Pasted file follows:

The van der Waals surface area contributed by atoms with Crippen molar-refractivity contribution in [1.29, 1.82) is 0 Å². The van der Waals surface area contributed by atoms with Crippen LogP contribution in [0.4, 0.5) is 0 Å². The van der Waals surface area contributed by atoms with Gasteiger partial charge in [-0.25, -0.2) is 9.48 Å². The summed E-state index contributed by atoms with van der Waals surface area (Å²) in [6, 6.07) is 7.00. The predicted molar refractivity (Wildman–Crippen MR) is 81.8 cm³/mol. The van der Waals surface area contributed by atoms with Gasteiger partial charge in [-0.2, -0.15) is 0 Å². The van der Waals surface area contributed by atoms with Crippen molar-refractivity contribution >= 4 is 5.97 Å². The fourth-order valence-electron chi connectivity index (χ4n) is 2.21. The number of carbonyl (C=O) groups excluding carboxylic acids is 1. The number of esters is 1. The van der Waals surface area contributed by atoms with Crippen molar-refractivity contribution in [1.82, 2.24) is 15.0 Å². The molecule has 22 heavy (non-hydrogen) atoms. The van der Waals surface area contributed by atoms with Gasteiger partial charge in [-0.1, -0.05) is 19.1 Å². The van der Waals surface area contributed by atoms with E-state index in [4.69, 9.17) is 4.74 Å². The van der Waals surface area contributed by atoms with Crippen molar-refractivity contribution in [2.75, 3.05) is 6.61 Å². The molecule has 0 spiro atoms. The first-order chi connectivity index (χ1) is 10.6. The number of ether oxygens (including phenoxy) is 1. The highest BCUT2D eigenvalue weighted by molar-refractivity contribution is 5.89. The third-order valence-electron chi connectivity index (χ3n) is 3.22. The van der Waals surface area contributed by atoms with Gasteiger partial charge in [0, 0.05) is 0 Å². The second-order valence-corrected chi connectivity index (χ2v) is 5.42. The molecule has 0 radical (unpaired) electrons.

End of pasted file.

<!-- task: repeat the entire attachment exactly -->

The van der Waals surface area contributed by atoms with Crippen molar-refractivity contribution in [1.29, 1.82) is 0 Å². The van der Waals surface area contributed by atoms with Crippen LogP contribution in [0.4, 0.5) is 0 Å². The van der Waals surface area contributed by atoms with Gasteiger partial charge in [-0.25, -0.2) is 9.48 Å². The summed E-state index contributed by atoms with van der Waals surface area (Å²) in [6, 6.07) is 7.00. The predicted molar refractivity (Wildman–Crippen MR) is 81.8 cm³/mol. The van der Waals surface area contributed by atoms with Gasteiger partial charge in [-0.2, -0.15) is 0 Å². The van der Waals surface area contributed by atoms with Crippen molar-refractivity contribution >= 4 is 5.97 Å². The fourth-order valence-electron chi connectivity index (χ4n) is 2.21. The number of carbonyl (C=O) groups excluding carboxylic acids is 1. The number of esters is 1. The van der Waals surface area contributed by atoms with Crippen molar-refractivity contribution in [1.82, 2.24) is 15.0 Å². The molecule has 22 heavy (non-hydrogen) atoms. The van der Waals surface area contributed by atoms with Gasteiger partial charge in [-0.1, -0.05) is 19.1 Å². The van der Waals surface area contributed by atoms with E-state index in [4.69, 9.17) is 4.74 Å². The van der Waals surface area contributed by atoms with Crippen molar-refractivity contribution in [2.75, 3.05) is 6.61 Å². The molecule has 0 spiro atoms. The first-order chi connectivity index (χ1) is 10.6. The number of ether oxygens (including phenoxy) is 1. The highest BCUT2D eigenvalue weighted by molar-refractivity contribution is 5.89. The third-order valence-electron chi connectivity index (χ3n) is 3.22. The van der Waals surface area contributed by atoms with Gasteiger partial charge in [0, 0.05) is 0 Å². The second-order valence-corrected chi connectivity index (χ2v) is 5.42. The molecule has 0 radical (unpaired) electrons.